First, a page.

If you weren’t living in Toronto in 1989, it is hard to accurately convey to you the true, bat-shit crazy magnificence of the Skydome’s opening ceremony.
The newly-built, multi-purpose stadium was a massively big deal at the time. It was the first new stadium to open in the city in decades. It had that singular cutting-edge, retractible-roof technology, which was the only one of its kind worldwide. It cost an astounding $978 million (in 2016 dollars), paid for via an impressive combo of government and corporate funding. And let’s not forget that 1987 public contest (sponsored by the quality Toronto Sun no less) to name the proud edifice, located at the foot of the CN Tower. That contest amassed an impressive 150,000 entries, with over 2,000 suggesting the winning moniker. All in all, Toronto’s Skydome was an attempt at a world-class building in a city desperately trying to up its international profile.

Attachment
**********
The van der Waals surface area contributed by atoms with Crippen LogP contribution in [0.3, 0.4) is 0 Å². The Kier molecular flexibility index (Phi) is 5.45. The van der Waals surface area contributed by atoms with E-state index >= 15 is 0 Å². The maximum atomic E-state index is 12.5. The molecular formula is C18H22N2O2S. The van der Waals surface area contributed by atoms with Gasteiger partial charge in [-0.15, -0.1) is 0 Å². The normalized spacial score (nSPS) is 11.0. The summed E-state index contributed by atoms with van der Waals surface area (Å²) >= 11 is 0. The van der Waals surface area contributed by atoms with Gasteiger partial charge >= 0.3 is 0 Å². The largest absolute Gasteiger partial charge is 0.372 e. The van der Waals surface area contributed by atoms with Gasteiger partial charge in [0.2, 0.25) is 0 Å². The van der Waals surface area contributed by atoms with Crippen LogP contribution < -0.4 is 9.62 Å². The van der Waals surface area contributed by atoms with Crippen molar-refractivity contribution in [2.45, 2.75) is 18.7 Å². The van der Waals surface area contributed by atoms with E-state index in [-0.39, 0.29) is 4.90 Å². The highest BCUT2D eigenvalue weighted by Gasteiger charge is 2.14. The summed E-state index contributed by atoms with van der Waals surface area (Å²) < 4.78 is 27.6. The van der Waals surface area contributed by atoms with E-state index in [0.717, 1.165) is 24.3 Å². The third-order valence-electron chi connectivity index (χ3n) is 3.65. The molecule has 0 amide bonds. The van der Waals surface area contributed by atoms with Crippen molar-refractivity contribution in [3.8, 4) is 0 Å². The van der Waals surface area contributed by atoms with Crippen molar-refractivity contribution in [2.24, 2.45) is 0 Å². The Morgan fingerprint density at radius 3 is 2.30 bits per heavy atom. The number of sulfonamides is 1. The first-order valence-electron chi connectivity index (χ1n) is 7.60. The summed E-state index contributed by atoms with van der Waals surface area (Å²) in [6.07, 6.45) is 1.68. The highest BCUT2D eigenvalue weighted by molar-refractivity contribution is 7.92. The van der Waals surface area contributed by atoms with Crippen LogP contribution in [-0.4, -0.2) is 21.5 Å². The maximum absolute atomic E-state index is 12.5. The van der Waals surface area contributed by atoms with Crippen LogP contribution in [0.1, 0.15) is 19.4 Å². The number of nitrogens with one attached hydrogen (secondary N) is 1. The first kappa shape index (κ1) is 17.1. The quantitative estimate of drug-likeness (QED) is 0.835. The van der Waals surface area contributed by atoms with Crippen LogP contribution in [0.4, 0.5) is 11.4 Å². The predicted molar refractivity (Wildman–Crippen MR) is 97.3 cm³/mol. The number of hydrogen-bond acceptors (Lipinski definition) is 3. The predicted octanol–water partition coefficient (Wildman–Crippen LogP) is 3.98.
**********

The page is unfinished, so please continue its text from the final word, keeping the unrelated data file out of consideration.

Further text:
The opening ceremonies took place June 3, 1989 and aired live (naturally) on the CBC. As the prestigious evening unfolded, astonished television viewers (and the over 50,000 in attendance) were left wondering if anyone involved at any level of the production had ever heard the expression “less is more”. The answer? A hard no.
The whole shebang kicked off with THAT song. A show tune covering the blueprint specifications of the building, sung with manic enthusiasm by Andrea Martin and the late Alan Thicke. The ‘Dome was ceremoniously opened for the first time by then-Premier David Peterson…and he did it with a laser pen. Yes. You read that right. A laser pen. Then the lightning storm and rain came but the roof stayed open (at the insistence of Skydome President Chuck Magwood). Then the dancers and roller skaters, like a Looney Tunes sketch come to life, slid out of control amid the massive puddles collecting on the stadium’s cement floor. All of this with weird turtle mascot Domer looming over it all…
Toronto, in all its Toronto-ness, peaked that day. If you weren’t there…or even if you were…do yourself a favour and watch the hilarious look-back at the insane ceremony below. It does a damn good job of truly conveying the insanity: